Android (1982)

Android (1982)

“You — you’re both androids!”

A male android (Don Opper) onboard a spaceship with a mad doctor (Klaus Kinski) and a newly formed female android (Kendra Kirchner) falls for a beautiful human fugitive (Brie Howard) who — along with two criminal compatriots (Norbert Weisser and Crofton Hardester) — is on the run from the law .

Genres, Themes, Actors, and Directors:

  • Androids and Clones
  • Fugitives
  • Mad Doctors and Scientists
  • Science Fiction

Response to Peary’s Review:
In his brief review of this “low-budget debut film” by writer-actor Dan Opper — which “became a quick cult favorite in England,” but “never really caught on” in America — Peary simply notes that putting “all these weird characters together” means “there’s bound to be mayhem.” He asserts that while “it has charm, a Chaplinesque lead character, and behind-the-camera intelligence going for it,” it “is one film that really should have been zanier.”

I agree. There is very little going on here other than Opper (who is appropriately child-like and charming) wanting to experience love and sex for the first time (with Howard), and being disillusioned by his maker (Kinski).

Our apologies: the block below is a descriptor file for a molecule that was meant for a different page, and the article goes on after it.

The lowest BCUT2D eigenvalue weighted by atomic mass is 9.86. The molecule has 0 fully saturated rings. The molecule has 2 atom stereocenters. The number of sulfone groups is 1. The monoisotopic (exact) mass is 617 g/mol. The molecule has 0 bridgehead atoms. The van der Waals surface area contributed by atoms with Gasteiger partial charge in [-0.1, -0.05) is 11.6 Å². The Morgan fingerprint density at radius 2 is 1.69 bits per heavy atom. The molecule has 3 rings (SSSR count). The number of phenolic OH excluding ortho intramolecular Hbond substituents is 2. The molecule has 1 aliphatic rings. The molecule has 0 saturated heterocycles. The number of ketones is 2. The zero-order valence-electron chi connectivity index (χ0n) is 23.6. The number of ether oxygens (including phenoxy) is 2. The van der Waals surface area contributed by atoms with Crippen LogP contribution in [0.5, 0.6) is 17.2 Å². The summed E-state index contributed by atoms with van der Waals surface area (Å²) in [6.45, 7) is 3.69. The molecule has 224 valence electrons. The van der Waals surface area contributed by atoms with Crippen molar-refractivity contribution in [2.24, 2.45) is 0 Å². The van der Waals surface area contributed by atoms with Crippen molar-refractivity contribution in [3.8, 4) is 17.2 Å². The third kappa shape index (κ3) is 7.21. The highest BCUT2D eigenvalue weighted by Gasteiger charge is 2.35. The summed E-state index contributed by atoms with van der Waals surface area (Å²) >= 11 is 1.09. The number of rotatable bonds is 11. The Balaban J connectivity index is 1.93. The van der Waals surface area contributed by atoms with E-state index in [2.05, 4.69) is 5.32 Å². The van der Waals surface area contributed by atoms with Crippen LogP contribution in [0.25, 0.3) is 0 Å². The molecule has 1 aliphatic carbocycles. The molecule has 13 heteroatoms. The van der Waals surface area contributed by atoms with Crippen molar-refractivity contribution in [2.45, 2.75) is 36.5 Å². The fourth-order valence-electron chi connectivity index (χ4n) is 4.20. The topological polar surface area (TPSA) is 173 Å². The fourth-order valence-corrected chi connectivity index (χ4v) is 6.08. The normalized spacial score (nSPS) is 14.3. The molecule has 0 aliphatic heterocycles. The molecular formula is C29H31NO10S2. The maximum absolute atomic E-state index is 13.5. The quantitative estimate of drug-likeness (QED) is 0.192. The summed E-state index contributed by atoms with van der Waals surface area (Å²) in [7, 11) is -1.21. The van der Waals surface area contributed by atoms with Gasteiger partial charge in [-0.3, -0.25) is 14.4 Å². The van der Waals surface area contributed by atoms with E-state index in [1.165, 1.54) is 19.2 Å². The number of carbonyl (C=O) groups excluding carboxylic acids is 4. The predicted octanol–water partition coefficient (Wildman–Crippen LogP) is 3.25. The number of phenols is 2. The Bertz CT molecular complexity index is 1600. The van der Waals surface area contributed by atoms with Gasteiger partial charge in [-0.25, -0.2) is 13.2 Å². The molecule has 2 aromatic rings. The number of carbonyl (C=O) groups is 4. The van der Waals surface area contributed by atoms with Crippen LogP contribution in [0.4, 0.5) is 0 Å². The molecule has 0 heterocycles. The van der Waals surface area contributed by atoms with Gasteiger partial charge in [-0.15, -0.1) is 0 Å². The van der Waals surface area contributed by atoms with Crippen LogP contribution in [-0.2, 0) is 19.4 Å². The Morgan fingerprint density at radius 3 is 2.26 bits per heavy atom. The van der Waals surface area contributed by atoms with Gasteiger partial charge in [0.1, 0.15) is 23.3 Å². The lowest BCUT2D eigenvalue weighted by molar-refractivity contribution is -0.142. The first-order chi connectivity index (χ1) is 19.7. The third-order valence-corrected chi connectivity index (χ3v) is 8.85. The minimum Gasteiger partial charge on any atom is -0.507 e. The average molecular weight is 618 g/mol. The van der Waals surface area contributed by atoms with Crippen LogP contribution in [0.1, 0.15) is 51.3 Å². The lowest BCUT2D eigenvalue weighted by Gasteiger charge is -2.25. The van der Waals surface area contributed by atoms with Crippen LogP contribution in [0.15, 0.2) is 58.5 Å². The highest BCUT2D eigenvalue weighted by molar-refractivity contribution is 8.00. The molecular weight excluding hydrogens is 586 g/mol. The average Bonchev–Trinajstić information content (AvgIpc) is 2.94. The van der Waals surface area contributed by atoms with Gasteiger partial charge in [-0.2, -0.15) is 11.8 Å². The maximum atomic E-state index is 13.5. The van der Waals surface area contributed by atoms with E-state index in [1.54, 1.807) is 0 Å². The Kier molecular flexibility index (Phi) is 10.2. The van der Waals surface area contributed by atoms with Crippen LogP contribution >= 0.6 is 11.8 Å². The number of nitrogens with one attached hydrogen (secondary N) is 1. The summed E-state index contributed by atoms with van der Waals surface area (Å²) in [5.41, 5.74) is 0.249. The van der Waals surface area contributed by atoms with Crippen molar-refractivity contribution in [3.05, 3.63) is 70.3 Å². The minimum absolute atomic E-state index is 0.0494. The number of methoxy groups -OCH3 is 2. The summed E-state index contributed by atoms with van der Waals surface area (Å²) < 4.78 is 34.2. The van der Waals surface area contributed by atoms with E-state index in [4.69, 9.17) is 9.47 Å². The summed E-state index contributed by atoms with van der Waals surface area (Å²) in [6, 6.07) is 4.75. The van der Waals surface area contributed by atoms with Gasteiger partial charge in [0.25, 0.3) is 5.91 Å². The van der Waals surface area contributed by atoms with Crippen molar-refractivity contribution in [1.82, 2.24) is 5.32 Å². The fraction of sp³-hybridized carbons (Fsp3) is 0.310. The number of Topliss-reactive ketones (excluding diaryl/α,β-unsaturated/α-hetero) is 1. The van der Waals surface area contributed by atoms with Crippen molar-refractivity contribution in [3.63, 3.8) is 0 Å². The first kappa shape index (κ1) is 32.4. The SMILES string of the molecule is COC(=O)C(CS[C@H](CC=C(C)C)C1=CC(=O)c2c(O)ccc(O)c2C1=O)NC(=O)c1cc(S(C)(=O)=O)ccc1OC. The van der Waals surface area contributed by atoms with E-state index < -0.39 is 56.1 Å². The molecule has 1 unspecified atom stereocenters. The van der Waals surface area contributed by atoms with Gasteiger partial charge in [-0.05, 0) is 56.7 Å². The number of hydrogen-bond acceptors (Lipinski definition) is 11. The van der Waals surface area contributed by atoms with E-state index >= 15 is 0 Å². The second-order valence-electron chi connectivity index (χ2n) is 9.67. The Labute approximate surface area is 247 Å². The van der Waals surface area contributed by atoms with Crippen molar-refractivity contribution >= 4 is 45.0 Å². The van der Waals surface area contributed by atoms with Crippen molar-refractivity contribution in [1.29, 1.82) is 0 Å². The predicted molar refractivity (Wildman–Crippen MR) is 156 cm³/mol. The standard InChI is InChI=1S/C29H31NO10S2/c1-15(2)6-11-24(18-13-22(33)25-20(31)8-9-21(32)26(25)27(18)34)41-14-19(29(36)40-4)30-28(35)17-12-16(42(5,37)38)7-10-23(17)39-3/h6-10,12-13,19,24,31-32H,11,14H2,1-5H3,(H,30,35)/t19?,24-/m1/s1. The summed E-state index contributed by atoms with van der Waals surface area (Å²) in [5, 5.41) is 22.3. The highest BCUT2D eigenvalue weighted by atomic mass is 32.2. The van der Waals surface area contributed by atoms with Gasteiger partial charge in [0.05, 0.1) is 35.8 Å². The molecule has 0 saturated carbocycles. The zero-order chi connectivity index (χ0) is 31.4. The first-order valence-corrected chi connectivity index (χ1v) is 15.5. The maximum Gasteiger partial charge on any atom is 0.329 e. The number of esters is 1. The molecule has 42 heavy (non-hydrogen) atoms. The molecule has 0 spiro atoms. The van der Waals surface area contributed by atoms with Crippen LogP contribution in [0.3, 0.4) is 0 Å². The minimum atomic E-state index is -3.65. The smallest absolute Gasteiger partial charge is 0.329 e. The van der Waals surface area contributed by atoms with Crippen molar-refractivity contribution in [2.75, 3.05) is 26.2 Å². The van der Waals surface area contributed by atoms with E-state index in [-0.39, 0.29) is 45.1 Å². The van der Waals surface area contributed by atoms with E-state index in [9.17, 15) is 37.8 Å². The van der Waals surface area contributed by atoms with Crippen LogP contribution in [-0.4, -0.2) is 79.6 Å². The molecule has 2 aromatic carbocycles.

None of the characters or plot details are sufficiently fleshed out. We simply know that Opper is in the midst of a bunch of questionable characters:

… and that he will at some point be joined (or replaced) by his new female companion.

To its credit, the film ends on an empowering note, but it’s not really worth the ride until then.

Notable Performances, Qualities, and Moments:

  • Don Opper as Max 404

Must See?
No, though sci-fi fans might be curious to check it out given its cult status.


2 thoughts on “Android (1982)

  1. I’ve always loved this modest little film which at 80 minutes never outstays it’s welcome. Lots of touches of warmth and humour. It’s not a must see film by any stretch of the imagination but it was fairly high profile during the ’80s and had lots of great critical press at the time (Maltin, Siskel, Ebert etc).

    However, it’s largely forgotten these days and the last decent commercial release was the 2004 US Anchor Bay DVD. Charming, thrilling and well acted with a good score and a fine script.

  2. First viewing (3/15/21). Not must-see, but it will be of interest to sci-fi fans.

    A film with unrealized potential – which is ultimately too bad because it could have been a better film. At 80 minutes, it’s rushed – and, of course, low-budget (everything from boom mic appearances to some unfortunately awkward writing).

    I’m guessing that the idea of playing a kind of Dr. Frankenstein appealed to Kinski. Most surprisingly – throughout, Opper gives a sympathetic, effective performance as Max.

    The conclusion is a surprising bit of fun.

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